This week we returned to the world of strings and realistic programming (more or less). The kata itself is a slightly modified variant of the well known Soundex algorithm. (see a detailed description of Soundex algorithm here: http://en.wikipedia.org/wiki/Soundex)
And now the actual exercise we had:
- The algorithm receives a name as input, which is at least two characters long
- Retain the first letter of the name, and drop all occurrences of a, e, h, i, o, u, w, y in other positions.
- If two or more letters are the same on adjacent positions in the name, omit all but the first.
- Here we get a little tricky and diverge from the original algorithm: convert all the resulting string to all-uppercase
- Convert all letters (but the first) to ASCII characters
- Back to the original algorithm: convert the resulting string to the form LETTER NUMBER NUMBER NUMBER (note that NUMBER is an ASCII character of two digits)
- If there are not enough characters in the string, use the number “00” instead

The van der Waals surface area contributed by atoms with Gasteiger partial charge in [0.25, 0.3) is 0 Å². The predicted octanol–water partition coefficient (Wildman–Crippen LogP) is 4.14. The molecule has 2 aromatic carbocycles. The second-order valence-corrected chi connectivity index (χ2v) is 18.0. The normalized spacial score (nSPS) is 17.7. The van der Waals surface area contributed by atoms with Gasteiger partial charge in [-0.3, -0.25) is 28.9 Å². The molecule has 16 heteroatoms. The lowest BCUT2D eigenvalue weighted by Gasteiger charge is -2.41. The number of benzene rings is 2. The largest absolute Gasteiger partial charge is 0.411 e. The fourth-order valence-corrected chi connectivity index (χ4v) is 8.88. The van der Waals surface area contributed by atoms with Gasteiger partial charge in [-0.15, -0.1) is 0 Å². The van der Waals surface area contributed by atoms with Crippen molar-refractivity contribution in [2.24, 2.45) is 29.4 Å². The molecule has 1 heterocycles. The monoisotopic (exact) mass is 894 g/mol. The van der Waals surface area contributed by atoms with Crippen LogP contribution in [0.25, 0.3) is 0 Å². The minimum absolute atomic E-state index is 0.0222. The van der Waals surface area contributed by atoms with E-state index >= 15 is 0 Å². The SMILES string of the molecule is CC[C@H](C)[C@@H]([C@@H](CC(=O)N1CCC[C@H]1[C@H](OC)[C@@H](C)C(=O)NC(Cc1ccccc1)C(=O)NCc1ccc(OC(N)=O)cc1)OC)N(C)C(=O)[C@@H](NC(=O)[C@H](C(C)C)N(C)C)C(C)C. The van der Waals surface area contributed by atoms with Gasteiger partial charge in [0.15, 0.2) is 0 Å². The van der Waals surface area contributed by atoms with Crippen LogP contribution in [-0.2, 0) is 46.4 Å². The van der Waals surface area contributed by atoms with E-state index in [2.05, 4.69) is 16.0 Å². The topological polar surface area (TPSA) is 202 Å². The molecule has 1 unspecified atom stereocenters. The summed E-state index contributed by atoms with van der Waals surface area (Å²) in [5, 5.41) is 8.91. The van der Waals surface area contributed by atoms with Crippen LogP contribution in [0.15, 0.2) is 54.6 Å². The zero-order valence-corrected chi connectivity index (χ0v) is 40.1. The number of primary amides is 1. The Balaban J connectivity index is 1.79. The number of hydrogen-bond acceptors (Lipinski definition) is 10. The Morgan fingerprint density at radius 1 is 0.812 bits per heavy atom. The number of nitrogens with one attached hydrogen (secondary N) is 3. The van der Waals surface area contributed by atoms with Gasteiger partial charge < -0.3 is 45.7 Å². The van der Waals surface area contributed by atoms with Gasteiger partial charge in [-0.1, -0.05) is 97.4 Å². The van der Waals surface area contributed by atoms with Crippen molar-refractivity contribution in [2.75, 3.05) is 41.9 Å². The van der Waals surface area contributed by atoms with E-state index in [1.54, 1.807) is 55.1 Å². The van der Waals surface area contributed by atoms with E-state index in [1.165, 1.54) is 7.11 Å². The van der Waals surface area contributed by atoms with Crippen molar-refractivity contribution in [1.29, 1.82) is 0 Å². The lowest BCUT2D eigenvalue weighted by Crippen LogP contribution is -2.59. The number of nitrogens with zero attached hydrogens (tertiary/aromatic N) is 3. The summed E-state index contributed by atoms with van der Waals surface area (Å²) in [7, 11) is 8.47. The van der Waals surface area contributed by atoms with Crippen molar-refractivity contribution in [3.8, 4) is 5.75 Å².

Why was it needed to modify the algorithm to something that does not really do anything useful? Well it was required because of the nature of the katas; we play them the following way:
- The problem is presented
- We have a first round of x minutes, when the players can implement their solution employing TDD
- After that we have a discussion round when everyone tells the others what and how did they do
- All the solutions are erased
- A second round comes of x minutes again, where everyone can use ideas or parts of others’ solution
This kata was played with 20 minutes long rounds. If the character grouping had been a constraint, we would have spent all the time testing that all the characters are grouped properly. The checking of the banned characters took too much time anyway. If you play katas differently (longer rounds, or no rounds at all, no time constraint), then just add this requirement too, and implement the whole algorithm (have fun and see its limitations :-)).
There was no new constraint introduced, but all the previous ones remained valid.